[cnn-photo-caption image= http://i2.cdn.turner.com/cnn/2009/images/09/14/art.youlie.gi.jpg
caption="Wilson on Sunday described his loud retort to President Barack Obama's statement that illegal immigrants would not be covered under the Democrats' health-care bill as 'a town hall moment'."]
WASHINGTON (CNN) - House Republican Leader John Boehner, R-Ohio, said Monday he would vote against any resolution admonishing Rep. Joe Wilson for his outburst during the president's address to Congress on health care last Wednesday.
"Rep. Wilson has apologized to the president, and the president accepted his apology. Last Thursday, Speaker (Nancy) Pelosi said that she believed it was time to move on and discuss health care. I couldn't agree more, and that's why I plan to vote 'no' on this resolution," Boehner said in a written statement.
"Instead of pursuing this type of petty partisanship, we should be working together to lower costs and expand access to affordable, high-quality health coverage on behalf of the American people."
House Democratic leaders pledged to move a resolution of disapproval if Wilson failed to apologize on the House floor for breaking rules governing appropriate conduct on the House floor.
Pelosi and other Democratic leaders plan to discuss the resolution at their regular leadership meeting Monday night, but two leadership aides said it's likely to be debated on the floor on Tuesday.
Though most Republicans have agreed it was inappropriate for Wilson to shout "You lie" at the president, several GOP aides told CNN they expect Republicans to oppose the resolution.
One House Republican leadership aide predicted the vote would break down largely on party lines. "The majority of Republicans are expected to vote against the resolution, because at this point it's nothing more than political gamesmanship," said the aide, who spoke anonymously because the vote on the resolution has not been scheduled yet.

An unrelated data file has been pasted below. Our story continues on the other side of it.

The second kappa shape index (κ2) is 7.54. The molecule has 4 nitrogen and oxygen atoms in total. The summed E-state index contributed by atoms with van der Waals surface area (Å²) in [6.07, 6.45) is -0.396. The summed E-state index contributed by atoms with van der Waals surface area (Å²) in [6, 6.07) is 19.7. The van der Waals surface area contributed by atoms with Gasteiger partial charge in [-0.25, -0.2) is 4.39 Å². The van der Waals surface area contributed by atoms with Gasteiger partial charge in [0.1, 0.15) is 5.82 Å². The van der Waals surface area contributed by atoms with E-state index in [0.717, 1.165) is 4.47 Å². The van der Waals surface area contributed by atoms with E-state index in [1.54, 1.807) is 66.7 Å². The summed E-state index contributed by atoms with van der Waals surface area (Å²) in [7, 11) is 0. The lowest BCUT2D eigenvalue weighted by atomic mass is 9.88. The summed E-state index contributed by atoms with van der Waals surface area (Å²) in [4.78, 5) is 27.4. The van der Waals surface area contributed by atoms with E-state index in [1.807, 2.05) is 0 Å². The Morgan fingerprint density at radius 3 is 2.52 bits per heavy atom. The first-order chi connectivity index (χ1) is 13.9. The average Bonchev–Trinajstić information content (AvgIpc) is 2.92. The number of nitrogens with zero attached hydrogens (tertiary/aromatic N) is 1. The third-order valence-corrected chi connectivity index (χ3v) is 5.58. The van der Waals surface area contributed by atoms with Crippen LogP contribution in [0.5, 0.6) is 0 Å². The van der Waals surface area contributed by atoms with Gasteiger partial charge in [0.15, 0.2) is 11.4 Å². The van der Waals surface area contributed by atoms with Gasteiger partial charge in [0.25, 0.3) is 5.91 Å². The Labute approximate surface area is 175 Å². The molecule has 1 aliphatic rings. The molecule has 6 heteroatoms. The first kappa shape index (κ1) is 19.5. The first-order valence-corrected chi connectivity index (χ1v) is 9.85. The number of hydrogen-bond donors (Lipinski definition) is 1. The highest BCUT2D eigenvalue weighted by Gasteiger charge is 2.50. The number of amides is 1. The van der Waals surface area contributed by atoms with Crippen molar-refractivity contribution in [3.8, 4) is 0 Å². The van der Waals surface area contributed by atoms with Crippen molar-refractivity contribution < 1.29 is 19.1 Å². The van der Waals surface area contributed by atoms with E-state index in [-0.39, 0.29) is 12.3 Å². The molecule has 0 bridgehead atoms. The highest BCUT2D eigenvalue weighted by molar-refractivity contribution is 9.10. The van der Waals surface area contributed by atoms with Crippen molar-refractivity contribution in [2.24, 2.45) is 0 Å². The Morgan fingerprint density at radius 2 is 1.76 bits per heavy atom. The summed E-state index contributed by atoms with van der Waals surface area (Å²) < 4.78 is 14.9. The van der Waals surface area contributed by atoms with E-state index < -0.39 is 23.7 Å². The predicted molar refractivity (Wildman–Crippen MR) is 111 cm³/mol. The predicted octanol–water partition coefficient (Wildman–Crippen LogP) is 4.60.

Wilson on Sunday described his loud retort to President Barack Obama's statement that illegal immigrants would not be covered under the Democrats' health-care bill as "a town hall moment." But he made it clear he would not apologize on the House floor. "I called immediately, I did apologize, but I believe one apology is sufficient," he said.
Wilson returned to the floor Monday during the time allotted to members to give one-minute give speeches on the topic of their choice. But Wilson spoke about his town hall meetings on health care over the congressional recess and made no mention of his comments last Wednesday night or any apology.
Last week Pelosi called the episode "unfortunate" and told reporters at her weekly news conference, "It's time for us to talk about health care and not Mr. Wilson." But when Pelosi met with Democratic leaders later that day her colleagues argued that unless Wilson apologized on his own they would want a formal vote on a resolution of disapproval, according to several Democratic sources.
"The issue at hand is one of conduct, not speech," one Democratic leadership aide said.
"Congressman Wilson's outburst during the joint session was a breach of decorum and brought discredit to the House. It is common for members to address such breaches themselves rather than force action by the full House. Failure to respond would mean consent for that kind of conduct. In the absence of an apology, the House must act to admonish his behavior. These are the standards members are held to when they take the oath of office," the aide said.
Republican Rep. Steve King of Iowa this weekend began circulating a letter among House Republicans urging Wilson not to apologize on the House floor.
The letter states, "We urge that you hold your ground against those who seek partisan advantage and reject all demands for additional redress. When the president of the United States accepts an apology, no observer has an additional claim."
Republican aides said the reaction over Wilson's outburst has given them an opportunity to elevate their concerns about the issue of illegal immigration in the health-care debate.
Looking ahead to Tuesday, one Republican leadership aide predicted, "If there is a debate, you're going to see Republicans talk about policy and not Joe Wilson."